We’ve been working our way through American history this year, and we’ve reached a major milestone: the Civil War.
A group of us have formed our own living history co-op, and so this semester we spent the day living the time of the Civil War.
We started out taking lots of pictures, because the kids look way too cute to pass that up.
Then an older homeschool student visited us to serenade us with ‘Taps’ on his bugle. The haunting notes were beautiful and echoed through the air. We could imagine them floating through the camps.
Then many of the kids opted to give their reports. Each one had studied a person alive at the time of the Civil War and had come dressed as their character. Many had prepped info to share. My Big Helper chose to study Elizabeth van Lew, a spy for the Union based in Richmond, and My Little Man studied Colonel Robert Gould Shaw, leader of the 54th Massachusetts, the first all-black regiment.
Later we dug into our activities. Each family had planned one. The kids worked together to build tents, Union-camp style, so they could see how the soldiers lived during the war.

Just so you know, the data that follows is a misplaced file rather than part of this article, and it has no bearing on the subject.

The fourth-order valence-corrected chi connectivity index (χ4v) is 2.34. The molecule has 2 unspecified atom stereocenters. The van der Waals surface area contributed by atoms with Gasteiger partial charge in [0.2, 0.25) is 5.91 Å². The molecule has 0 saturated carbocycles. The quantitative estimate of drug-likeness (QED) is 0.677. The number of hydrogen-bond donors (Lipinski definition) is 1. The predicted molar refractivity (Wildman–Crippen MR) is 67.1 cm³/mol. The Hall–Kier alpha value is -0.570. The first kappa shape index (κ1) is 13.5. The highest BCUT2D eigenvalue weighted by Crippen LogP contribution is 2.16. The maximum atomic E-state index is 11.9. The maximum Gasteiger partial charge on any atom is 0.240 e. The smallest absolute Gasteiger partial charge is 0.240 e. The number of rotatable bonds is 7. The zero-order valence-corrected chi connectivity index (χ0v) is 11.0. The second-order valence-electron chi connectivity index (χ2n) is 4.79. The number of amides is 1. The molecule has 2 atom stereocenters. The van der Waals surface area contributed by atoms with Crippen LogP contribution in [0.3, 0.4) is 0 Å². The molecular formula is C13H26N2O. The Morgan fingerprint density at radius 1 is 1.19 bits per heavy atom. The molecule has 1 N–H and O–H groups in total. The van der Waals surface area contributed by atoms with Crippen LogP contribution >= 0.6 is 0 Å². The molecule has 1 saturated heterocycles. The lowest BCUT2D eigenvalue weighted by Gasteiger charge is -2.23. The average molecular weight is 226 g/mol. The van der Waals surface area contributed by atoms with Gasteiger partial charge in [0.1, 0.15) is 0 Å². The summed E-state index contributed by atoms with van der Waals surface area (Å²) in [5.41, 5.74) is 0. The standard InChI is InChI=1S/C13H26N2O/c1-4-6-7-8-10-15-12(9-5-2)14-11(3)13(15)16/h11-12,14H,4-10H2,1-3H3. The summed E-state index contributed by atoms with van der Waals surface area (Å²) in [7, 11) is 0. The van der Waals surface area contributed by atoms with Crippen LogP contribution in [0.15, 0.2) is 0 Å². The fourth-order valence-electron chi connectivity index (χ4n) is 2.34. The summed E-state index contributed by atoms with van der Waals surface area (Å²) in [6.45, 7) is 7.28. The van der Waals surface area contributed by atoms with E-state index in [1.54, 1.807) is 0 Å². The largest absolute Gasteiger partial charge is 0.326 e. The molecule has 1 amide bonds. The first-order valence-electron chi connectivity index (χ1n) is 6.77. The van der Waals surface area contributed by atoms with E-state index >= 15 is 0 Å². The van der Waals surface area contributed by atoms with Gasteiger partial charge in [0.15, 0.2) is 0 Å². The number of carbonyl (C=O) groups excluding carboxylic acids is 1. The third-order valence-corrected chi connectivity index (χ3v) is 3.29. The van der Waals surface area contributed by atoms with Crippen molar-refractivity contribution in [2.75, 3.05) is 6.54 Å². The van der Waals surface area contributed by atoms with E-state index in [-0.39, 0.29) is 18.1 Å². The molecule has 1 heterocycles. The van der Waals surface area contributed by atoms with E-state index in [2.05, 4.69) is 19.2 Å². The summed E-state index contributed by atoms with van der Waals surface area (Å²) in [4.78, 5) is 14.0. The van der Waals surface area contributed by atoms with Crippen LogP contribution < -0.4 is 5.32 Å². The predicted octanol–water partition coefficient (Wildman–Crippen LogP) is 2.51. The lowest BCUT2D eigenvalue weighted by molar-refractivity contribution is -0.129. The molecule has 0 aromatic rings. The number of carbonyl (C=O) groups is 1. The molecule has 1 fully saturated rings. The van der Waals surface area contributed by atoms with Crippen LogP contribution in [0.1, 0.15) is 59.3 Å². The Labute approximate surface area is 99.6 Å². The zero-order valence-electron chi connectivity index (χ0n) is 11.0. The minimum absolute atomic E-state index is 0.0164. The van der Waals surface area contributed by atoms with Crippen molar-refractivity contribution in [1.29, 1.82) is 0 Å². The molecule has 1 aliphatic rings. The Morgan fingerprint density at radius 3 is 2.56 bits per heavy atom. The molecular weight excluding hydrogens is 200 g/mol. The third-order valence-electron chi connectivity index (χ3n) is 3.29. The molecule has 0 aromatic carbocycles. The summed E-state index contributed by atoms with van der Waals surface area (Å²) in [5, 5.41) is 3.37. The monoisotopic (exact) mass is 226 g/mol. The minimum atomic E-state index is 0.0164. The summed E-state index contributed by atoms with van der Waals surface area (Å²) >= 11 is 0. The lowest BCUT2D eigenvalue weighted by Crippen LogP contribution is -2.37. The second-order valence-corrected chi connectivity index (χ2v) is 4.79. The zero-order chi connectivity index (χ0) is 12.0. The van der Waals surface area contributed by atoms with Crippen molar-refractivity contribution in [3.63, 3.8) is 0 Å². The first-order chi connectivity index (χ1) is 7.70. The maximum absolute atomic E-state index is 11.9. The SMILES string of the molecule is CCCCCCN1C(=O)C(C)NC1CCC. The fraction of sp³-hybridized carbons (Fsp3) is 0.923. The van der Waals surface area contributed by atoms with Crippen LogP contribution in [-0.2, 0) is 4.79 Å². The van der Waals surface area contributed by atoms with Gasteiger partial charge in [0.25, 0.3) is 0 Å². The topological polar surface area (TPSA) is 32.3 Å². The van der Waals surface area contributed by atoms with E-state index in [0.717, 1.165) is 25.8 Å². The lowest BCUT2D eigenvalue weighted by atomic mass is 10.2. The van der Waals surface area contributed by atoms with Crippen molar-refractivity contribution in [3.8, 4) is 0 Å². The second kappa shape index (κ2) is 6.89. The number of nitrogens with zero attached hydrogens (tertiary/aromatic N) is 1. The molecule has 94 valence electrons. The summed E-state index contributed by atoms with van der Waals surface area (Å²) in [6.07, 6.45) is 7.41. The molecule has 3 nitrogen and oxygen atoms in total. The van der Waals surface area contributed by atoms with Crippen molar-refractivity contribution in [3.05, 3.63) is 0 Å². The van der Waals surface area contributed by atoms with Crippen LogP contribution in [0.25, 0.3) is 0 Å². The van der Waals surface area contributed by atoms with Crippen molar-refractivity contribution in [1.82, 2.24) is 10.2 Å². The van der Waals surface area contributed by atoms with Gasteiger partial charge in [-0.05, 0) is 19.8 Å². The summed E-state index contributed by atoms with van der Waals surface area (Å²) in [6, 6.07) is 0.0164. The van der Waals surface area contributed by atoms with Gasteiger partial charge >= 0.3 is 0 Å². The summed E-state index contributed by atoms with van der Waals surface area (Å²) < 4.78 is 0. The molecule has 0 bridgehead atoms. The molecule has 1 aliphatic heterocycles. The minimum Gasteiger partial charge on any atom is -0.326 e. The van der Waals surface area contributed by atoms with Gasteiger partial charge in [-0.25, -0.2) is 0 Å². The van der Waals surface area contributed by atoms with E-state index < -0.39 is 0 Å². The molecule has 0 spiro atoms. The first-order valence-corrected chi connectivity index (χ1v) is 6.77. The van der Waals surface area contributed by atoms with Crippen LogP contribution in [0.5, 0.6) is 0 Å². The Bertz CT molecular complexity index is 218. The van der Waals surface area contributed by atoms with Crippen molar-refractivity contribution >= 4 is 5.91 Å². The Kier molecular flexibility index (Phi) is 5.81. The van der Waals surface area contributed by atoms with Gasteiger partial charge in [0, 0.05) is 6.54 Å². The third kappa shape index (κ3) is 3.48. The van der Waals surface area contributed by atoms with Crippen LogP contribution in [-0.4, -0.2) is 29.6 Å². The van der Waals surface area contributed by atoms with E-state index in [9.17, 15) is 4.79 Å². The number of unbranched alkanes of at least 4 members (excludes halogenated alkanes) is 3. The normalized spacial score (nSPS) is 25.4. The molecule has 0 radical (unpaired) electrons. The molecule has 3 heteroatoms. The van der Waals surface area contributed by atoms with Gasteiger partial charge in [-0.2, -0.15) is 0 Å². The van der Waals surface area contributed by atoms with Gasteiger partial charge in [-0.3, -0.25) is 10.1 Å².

Another family built a telegraph from scratch and demonstrated how to use it. The kids split themselves into two groups and practiced using Morse code to send messages back and forth.
One family brought small blocks of balsam wood, and the kids carved out letters to block print them. Journalists covering the battles would have printed their newspapers this way during the war.
My Big Helper is now one of the biggest kids in the group. She’s had the opportunity to practice planning and giving presentations over the past year, and this event was perfect for her to do another. She prepared her own activity to teach to the other kids, and she did a great job. Speaking as van Lew, her character, she shared several codes and the ways that she moved them to her handlers. Then she gave the kids the way to crack the codes and asked them to translate the messages.
There were several other activities, as well – the kids built games, played games, and learned about the Underground Railroad. They played in a field hospital lean-to and waved flags and banners.Each family also brought an authentic dish to share, and so we feasted on molasses cookies, hominy, fried potatoes, orangeades, and many other delicious foods for lunch.
While the Civil War was anything but fun, it was important. This day gave our kids the opportunity to smell some of the smells, to taste the foods, to know the dangers and the skills that people staked their lives upon.
The Civil War means more to my kids than it did a week ago, and they have new skills to go with that new appreciation.
How do you bring history to life for your kids?
These resources will help!